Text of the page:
# Statistics - Making Conclusions

Using statistics to make conclusions about a population is called statistical inference.

## Statistical Inference

Statistics from the data in the **sample** is used to make conclusions about the whole **population**. This is a type of **statistical inference**.

**Probability theory** is used to calculate the certainty that those statistics also apply to the population.

When using a sample, there will **always** be some uncertainty about what the data looks like for the population.

Uncertainty is often expressed as **confidence intervals**.

Confidence intervals are numerical ways of showing how likely it is that the **true value** of this statistic is within a certain range for the population.

**Hypothesis testing** is a another way of checking if a statement about a population is true. More precisely, it checks how likely it is that a hypothesis is true is based on the sample data.

Some examples of statements or questions that can be checked with hypothesis testing:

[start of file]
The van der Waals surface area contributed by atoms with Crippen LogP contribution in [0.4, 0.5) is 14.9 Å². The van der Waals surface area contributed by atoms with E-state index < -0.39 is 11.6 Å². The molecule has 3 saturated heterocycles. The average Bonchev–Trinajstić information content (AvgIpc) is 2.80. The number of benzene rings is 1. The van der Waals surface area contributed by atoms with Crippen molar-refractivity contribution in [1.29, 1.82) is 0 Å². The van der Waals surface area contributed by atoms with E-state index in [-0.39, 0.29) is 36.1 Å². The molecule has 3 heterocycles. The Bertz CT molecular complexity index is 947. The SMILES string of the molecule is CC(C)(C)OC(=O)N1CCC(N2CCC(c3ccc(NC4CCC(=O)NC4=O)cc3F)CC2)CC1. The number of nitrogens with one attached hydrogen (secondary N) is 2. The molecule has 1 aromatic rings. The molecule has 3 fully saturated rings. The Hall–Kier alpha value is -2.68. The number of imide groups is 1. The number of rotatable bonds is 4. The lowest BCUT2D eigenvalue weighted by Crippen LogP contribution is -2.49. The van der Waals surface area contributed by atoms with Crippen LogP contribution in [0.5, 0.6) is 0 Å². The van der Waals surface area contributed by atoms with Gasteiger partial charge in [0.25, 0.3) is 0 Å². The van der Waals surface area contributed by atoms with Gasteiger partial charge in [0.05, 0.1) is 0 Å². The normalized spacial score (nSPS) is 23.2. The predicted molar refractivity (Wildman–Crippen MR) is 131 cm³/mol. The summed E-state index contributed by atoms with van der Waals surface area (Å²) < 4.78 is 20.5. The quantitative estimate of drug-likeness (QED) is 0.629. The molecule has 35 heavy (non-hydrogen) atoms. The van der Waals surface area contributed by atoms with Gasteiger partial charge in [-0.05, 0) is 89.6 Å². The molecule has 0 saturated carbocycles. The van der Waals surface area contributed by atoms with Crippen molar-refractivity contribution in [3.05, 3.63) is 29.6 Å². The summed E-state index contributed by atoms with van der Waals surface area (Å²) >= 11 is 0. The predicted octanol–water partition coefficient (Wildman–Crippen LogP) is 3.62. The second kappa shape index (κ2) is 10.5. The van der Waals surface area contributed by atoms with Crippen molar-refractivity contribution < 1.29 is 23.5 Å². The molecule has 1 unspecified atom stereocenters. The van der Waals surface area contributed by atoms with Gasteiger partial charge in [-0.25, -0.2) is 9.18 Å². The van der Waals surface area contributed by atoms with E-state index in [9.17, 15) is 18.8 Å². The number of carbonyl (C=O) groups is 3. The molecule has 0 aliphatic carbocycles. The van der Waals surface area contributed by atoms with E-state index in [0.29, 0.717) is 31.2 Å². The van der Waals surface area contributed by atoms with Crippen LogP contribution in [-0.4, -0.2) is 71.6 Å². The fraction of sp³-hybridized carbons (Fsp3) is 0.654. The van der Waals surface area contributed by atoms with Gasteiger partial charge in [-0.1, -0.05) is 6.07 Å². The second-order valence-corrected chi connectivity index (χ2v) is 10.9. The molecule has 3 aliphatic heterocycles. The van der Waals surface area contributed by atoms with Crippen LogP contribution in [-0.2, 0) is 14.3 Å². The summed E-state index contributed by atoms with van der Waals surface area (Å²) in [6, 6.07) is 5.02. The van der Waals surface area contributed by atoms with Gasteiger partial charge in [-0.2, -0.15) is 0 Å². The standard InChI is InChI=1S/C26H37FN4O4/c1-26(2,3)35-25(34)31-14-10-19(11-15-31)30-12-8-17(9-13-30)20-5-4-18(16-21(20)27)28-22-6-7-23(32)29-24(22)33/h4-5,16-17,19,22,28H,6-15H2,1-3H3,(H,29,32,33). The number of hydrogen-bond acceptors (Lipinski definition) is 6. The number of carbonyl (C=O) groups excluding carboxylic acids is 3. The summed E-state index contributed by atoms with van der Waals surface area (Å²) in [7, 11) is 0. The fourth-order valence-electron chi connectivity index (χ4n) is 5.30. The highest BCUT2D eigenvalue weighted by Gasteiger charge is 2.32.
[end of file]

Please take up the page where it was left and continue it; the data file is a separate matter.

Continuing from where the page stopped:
- People in the Netherlands taller than people in Denmark
- Do people prefer Pepsi or Coke?
- Does a new medicine cure a disease?

**Note:** Confidence intervals and hypothesis testing are closely related and describe the same things in different ways. Both are widely used in science.

## Causal Inference

Causal inference is used to investigate if something causes another thing.

For example: Does rain make plants grow?

If we think two things are related we can investigate to see if they **correlate**. Statistics can be used to find out how strong this relation is.

Even if things are correlated, finding out of something is caused by other things can be difficult. It can be done with good **experimental design** or other special statistical techniques.

**Note:** Good experimental design is often difficult to achieve because of ethical concerns or other practical reasons.